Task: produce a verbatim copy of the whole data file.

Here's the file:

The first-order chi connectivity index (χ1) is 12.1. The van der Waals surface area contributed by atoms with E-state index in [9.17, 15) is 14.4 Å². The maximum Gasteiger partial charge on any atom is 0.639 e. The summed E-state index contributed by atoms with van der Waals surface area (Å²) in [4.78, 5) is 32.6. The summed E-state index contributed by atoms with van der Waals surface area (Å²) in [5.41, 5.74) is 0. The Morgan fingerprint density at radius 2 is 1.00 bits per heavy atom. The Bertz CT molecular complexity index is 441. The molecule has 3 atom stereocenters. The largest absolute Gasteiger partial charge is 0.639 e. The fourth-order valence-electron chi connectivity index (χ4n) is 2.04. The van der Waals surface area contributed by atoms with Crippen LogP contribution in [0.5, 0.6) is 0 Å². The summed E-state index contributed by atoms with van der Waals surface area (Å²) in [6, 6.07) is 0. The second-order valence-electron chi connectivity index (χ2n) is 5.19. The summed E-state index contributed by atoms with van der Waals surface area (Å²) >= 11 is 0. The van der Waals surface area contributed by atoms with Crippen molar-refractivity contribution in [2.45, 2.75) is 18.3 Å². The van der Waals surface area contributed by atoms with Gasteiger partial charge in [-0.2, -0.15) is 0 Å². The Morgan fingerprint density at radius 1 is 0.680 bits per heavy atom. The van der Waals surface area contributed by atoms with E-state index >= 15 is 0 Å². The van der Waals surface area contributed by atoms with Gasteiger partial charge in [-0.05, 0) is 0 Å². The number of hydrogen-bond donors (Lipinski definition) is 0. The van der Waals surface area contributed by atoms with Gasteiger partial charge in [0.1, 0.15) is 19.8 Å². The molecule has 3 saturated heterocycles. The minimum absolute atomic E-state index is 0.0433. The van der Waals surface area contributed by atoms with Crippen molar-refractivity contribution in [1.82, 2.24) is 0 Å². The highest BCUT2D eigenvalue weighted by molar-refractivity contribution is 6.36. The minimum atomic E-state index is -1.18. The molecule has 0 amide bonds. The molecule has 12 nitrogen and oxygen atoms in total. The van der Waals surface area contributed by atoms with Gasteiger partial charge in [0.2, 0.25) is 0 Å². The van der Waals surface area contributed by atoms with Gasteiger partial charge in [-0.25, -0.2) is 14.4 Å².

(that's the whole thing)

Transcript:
The first-order chi connectivity index (χ1) is 12.1. The van der Waals surface area contributed by atoms with E-state index in [9.17, 15) is 14.4 Å². The maximum Gasteiger partial charge on any atom is 0.639 e. The summed E-state index contributed by atoms with van der Waals surface area (Å²) in [4.78, 5) is 32.6. The summed E-state index contributed by atoms with van der Waals surface area (Å²) in [5.41, 5.74) is 0. The Morgan fingerprint density at radius 2 is 1.00 bits per heavy atom. The Bertz CT molecular complexity index is 441. The molecule has 3 atom stereocenters. The largest absolute Gasteiger partial charge is 0.639 e. The fourth-order valence-electron chi connectivity index (χ4n) is 2.04. The van der Waals surface area contributed by atoms with Crippen LogP contribution in [0.5, 0.6) is 0 Å². The summed E-state index contributed by atoms with van der Waals surface area (Å²) in [6, 6.07) is 0. The second-order valence-electron chi connectivity index (χ2n) is 5.19. The summed E-state index contributed by atoms with van der Waals surface area (Å²) >= 11 is 0. The van der Waals surface area contributed by atoms with Crippen molar-refractivity contribution in [2.45, 2.75) is 18.3 Å². The van der Waals surface area contributed by atoms with Gasteiger partial charge in [-0.2, -0.15) is 0 Å². The Morgan fingerprint density at radius 1 is 0.680 bits per heavy atom. The van der Waals surface area contributed by atoms with E-state index >= 15 is 0 Å². The van der Waals surface area contributed by atoms with Gasteiger partial charge in [-0.05, 0) is 0 Å². The number of hydrogen-bond donors (Lipinski definition) is 0. The van der Waals surface area contributed by atoms with Gasteiger partial charge in [0.1, 0.15) is 19.8 Å². The molecule has 3 saturated heterocycles. The minimum absolute atomic E-state index is 0.0433. The van der Waals surface area contributed by atoms with Crippen molar-refractivity contribution in [1.82, 2.24) is 0 Å². The highest BCUT2D eigenvalue weighted by molar-refractivity contribution is 6.36. The minimum atomic E-state index is -1.18. The molecule has 0 amide bonds. The molecule has 12 nitrogen and oxygen atoms in total. The van der Waals surface area contributed by atoms with Gasteiger partial charge in [0.2, 0.25) is 0 Å². The van der Waals surface area contributed by atoms with Gasteiger partial charge in [-0.25, -0.2) is 14.4 Å².